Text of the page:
News | February 16, 2018

The Benefits Of Quantum Effects For Biological, Social And Technological Networks

Efficiency in nature’s biomolecular processes, such as photosynthesis, is not wholly explained by conventional theory. The EU-funded PAPETS project explored quantum effects to better understand these processes, recently leading to further insights into the possibilities for quantum computation.

Until relatively recently it was thought that the strange behavior of entities reported from quantum physics, was manifested chiefly at the submicroscopic level. However, over the last few years, questions have been asked about the role of quantum behavior in more everyday, macroscopic biological processes. The EU-funded PAPETS project previous work on such biological phenomenon, principally in photosynthesis and olfaction, has fed into these recent findings.

Two quantum effects might explain biological processes which have somewhat puzzled researchers, namely: the ability to exist in several locations at the same time (superposition), along with being able to instantaneously disappear, and then reappear in an entirely different place.

The quantum maze
Researchers drawing on work conducted as part of the PAPETS project, explain in the journal ‘Physical Review Letters’ how they recently managed to exploit temporality for quantum computation tasks performed on dynamic random networks. In order to test the limitations of quantum computation, the team studied a spatial search algorithm using quantum information, to find a marked node on a random temporal network.

The authors point out that it had already been demonstrated that quantum computation would offer a speed advantage in search tasks within networks above a certain threshold of nodal connectivity. However, they also found that below this threshold of connections, the quantum advantage no longer held.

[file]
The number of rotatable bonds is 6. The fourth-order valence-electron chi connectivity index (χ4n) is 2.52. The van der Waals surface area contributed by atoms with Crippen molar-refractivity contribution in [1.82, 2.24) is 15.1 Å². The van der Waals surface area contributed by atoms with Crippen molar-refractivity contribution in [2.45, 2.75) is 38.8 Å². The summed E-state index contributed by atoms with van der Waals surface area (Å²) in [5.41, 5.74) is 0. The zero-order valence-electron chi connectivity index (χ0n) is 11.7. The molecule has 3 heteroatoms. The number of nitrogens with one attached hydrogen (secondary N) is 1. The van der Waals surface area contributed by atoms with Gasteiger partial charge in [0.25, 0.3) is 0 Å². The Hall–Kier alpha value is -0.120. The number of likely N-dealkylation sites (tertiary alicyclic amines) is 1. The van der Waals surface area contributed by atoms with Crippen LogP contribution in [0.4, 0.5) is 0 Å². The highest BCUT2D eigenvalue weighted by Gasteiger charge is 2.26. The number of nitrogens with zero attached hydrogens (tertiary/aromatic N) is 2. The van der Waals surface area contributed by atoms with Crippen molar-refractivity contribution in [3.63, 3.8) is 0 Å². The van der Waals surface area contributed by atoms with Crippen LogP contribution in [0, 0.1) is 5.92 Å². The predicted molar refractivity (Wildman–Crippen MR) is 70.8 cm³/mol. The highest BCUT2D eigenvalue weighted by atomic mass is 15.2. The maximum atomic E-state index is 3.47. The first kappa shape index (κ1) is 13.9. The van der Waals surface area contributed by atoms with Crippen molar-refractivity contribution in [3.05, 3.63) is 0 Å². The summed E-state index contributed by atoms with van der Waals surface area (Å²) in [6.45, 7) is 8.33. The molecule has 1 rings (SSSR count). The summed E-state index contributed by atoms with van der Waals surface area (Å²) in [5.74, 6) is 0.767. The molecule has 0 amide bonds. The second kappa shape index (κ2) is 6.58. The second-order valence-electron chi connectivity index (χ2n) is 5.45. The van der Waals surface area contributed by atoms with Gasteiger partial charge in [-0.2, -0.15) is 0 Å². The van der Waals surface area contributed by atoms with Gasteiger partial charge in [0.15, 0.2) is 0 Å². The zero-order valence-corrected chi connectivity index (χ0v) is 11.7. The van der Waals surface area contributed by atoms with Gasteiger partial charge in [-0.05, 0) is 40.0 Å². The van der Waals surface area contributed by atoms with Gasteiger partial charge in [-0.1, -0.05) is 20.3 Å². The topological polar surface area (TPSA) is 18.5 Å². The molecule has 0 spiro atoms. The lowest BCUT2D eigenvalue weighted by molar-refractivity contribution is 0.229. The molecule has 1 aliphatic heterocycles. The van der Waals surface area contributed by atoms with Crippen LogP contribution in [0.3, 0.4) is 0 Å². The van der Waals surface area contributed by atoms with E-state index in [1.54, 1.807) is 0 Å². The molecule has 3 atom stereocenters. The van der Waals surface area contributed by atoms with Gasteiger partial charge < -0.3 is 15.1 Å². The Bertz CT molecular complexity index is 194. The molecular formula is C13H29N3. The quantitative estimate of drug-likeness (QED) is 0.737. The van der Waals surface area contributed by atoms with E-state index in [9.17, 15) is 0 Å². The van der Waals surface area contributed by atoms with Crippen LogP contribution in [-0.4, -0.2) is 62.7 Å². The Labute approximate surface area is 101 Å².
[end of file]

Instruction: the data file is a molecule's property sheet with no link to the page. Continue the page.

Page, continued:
In the study the researchers continually randomised the actual arrangement of the network, with the number of connections also changing, while keeping the number of nodes constant. They found that whatever the degree of connectivity, the quantum search algorithm always found, what they refer to as, ‘a frequency’ for generating new network arrangements, to find the marked node. Interestingly, the team discovered that even when they imposed a bias resulting in a very low connectivity of nodes, with many nodes isolated from the rest of the network, the algorithm created new networks arrangements at a faster rate to compensate.

The researchers’ results were counter to the expectation that when trying to find a marked node in a network, whether it be social, natural or technological, the quantum search algorithm would struggle with the ever-changing nature of the network (losing and gaining links over time). In fact, they demonstrate that this temporal feature can be used as a control for the computation’s performance. While the team anticipate their work will benefit quantum information technologies, for communication and computation, it also contributes to the understanding of biological processes.

When quantum effects meet biology
The PAPETS (Phonon-Assisted Processes for Energy Transfer and Sensing) project is now over. It was set up to explore how electronic and vibrational dynamics, specifically phonon-assisted mechanisms, plays a key role in the structure and function of biomolecular systems. The project examined the role that quantum effects might play in making plant photosynthesis as efficient as it is, by allowing the energy carrying excitons to explore different paths in the leaf simultaneously, finding the most efficient route to the target fuel molecules. The results are contributing to efforts to design better solar cells.

Additionally, the study looked at the way that quantum effects might aid the olfactory ability to recognise smells from molecules, through a process known as ‘quantum tunneling’, which helps a smell molecule unite with a receptor. This understanding holds out the prospect of developing technologies for odour sensing which could, for example, detect hazards in food or water.

SOURCE: CORDIS